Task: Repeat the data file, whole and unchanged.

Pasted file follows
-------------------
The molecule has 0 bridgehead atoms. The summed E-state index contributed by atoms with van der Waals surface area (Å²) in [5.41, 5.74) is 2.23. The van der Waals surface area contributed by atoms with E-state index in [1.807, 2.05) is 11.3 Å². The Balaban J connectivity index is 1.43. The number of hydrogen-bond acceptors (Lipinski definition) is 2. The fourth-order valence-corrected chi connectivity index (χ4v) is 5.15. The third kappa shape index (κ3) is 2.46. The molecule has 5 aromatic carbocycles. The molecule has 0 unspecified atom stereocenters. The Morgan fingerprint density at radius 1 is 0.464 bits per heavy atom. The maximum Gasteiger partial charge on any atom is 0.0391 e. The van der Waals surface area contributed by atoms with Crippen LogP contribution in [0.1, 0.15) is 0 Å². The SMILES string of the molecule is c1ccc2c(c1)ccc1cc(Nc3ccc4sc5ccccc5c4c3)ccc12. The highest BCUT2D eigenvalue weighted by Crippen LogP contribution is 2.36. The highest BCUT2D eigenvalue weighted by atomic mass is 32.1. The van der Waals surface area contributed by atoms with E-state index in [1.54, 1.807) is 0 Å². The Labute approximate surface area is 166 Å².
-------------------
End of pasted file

The molecule has 0 bridgehead atoms. The summed E-state index contributed by atoms with van der Waals surface area (Å²) in [5.41, 5.74) is 2.23. The van der Waals surface area contributed by atoms with E-state index in [1.807, 2.05) is 11.3 Å². The Balaban J connectivity index is 1.43. The number of hydrogen-bond acceptors (Lipinski definition) is 2. The fourth-order valence-corrected chi connectivity index (χ4v) is 5.15. The third kappa shape index (κ3) is 2.46. The molecule has 5 aromatic carbocycles. The molecule has 0 unspecified atom stereocenters. The Morgan fingerprint density at radius 1 is 0.464 bits per heavy atom. The maximum Gasteiger partial charge on any atom is 0.0391 e. The van der Waals surface area contributed by atoms with Crippen LogP contribution in [0.1, 0.15) is 0 Å². The SMILES string of the molecule is c1ccc2c(c1)ccc1cc(Nc3ccc4sc5ccccc5c4c3)ccc12. The highest BCUT2D eigenvalue weighted by Crippen LogP contribution is 2.36. The highest BCUT2D eigenvalue weighted by atomic mass is 32.1. The van der Waals surface area contributed by atoms with E-state index in [1.54, 1.807) is 0 Å². The Labute approximate surface area is 166 Å².